Logically organizing a topic as diverse and wide-ranging as Canadian history into specific periods is complex and challenging. Canadian history spans hundreds of years, covers numerous events from varying points of views, and contains dimensions of culture, theme, and politics. To grasp the logical and appropriate organization of history into periods, it is helpful to refer to appropriate text sources.
Two Canadian History texts, intended for use by undergraduates, by Bumstead and Silver will be considered. Specifically, the manner in which they organize Canadian history into logical and comprehensive periods will be taken into account. Each text establishes an chorological framework starting with early history and moving towards latter history. Within this framework they create several historical periods defined chronologically. Each period is intended to represent as logically as possible the major cultural inclinations, political and social events, and thematic trends occurring within that period. Bumstead and Silver outline several broad periods including, early history, French and British rule, Upper and Lower Canada, Eastern and Western Canada, confederation, dominion, and the twentieth century. Once these broad historical periods are established both historians then delve into each period with a more specific focus, Silver has a social focus within each period, and Bumstead has a contemporary and revisionist thematic focus.
Defining specific periods which represent the dominant themes and events taking place within the period is a way of organizing the vast entirety of Canadian history into a format that is logical, reasonable, and accessible. This logical organization allows for greater specificity within each period and is a reasonable way to organize Canadian History.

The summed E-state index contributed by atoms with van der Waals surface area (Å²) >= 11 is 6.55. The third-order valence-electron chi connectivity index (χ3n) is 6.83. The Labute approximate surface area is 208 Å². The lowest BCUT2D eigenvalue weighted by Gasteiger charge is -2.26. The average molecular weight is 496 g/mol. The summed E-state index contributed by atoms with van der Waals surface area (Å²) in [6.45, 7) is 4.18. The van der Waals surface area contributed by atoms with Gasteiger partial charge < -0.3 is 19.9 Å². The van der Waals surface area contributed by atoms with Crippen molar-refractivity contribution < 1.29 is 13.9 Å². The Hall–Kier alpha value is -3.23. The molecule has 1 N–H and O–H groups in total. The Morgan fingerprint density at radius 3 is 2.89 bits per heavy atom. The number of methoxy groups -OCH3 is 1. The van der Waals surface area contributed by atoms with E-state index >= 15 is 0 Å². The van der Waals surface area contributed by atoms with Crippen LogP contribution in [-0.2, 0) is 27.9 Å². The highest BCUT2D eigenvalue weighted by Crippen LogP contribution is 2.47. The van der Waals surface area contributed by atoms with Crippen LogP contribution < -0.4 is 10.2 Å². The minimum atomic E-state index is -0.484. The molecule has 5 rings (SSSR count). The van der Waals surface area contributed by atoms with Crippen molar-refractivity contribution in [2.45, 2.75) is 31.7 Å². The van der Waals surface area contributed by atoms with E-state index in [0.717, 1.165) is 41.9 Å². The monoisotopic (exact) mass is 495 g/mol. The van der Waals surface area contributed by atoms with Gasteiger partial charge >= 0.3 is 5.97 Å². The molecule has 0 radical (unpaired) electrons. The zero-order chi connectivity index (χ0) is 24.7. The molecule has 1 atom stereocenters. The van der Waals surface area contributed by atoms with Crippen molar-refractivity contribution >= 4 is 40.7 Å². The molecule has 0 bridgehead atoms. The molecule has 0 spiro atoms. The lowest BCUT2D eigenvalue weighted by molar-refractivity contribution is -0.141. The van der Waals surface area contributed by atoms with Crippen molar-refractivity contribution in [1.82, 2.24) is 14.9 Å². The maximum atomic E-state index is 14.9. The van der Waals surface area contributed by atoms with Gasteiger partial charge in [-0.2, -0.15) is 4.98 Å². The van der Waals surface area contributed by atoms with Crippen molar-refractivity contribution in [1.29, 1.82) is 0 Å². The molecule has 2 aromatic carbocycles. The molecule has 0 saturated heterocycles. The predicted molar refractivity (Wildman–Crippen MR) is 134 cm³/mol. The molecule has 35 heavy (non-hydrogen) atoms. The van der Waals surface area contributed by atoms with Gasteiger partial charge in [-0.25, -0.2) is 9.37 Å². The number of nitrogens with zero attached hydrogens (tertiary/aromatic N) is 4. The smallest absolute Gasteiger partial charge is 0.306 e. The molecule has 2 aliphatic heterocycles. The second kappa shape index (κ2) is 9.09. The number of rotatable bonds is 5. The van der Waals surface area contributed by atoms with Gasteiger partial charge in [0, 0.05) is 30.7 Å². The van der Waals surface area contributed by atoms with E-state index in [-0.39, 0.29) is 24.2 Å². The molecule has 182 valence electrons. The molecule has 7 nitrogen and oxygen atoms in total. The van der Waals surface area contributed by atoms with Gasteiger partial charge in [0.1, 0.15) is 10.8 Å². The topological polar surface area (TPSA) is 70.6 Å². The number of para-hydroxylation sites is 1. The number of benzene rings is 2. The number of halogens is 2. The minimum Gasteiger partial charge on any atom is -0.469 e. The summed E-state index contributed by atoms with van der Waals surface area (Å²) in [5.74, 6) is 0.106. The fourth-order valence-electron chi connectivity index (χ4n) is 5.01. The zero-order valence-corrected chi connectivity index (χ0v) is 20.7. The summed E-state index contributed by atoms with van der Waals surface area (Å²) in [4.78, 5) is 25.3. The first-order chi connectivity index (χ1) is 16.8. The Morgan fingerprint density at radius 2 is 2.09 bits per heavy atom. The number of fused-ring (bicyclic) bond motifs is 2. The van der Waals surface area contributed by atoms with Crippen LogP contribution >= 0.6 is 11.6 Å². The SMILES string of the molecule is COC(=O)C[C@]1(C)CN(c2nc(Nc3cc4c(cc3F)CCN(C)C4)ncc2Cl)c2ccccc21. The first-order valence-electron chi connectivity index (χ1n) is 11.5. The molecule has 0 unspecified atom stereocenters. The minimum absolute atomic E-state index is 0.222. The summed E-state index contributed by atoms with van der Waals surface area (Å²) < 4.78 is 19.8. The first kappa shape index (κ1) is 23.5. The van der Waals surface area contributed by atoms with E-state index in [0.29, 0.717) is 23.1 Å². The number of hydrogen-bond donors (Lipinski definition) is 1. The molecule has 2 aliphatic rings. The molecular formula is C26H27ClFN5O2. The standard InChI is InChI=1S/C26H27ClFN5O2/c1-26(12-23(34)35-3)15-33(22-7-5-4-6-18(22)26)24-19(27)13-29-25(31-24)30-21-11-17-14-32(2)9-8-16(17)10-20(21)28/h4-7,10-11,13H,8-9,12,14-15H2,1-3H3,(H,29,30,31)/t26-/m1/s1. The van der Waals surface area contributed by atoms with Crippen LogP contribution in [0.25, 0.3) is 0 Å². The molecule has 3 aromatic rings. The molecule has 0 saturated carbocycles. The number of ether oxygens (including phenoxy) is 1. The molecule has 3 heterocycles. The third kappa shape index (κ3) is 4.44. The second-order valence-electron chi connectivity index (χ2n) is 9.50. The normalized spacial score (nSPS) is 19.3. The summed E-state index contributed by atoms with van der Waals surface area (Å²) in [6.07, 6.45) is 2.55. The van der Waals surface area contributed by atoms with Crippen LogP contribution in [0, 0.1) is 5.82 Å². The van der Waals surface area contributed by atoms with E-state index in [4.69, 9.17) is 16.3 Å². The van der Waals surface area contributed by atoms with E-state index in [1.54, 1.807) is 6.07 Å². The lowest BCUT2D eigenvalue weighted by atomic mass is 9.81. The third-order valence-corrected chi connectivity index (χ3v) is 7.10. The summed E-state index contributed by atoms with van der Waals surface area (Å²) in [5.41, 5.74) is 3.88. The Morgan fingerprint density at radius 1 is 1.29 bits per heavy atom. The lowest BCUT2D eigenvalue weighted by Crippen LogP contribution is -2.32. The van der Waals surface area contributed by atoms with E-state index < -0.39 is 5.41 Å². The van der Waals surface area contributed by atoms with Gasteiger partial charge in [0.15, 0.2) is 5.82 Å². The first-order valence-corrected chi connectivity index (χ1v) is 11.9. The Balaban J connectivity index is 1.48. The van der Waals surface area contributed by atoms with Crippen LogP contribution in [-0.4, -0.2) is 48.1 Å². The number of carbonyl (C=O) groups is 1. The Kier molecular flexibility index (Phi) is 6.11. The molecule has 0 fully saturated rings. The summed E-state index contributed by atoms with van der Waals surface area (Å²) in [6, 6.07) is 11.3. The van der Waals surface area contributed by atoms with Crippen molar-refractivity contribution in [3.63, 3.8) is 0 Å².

Canadian Historical Periods in the Relative Index
The relative index is alphabetically organized, contains terms used in the schedules and tables, and demonstrates relationships of subjects to disciples (Taylor 419). Canadian historical periods are well represented and easy to locate in the relative index. This topic can be located through use of broad terms like Canada and more specific terms like specific historical periods while searching through the index. Providing both broad and narrow terms in the index, representing the actual terms and headings used in the schedules and tables does two things. It makes this topic easy to access and locate and it creates numerous different points of access into this topic from the relative index. If one is unable to find this topic with a narrow search term, they can move towards a broader term (Dewey Decimal Classification and Relative Index). In this way, the relative index provides a good level of direction and guidance. The vocabulary is only as current as the date of the last publication. In the case of the twenty second edition of the manual, the vocabulary of history only goes up...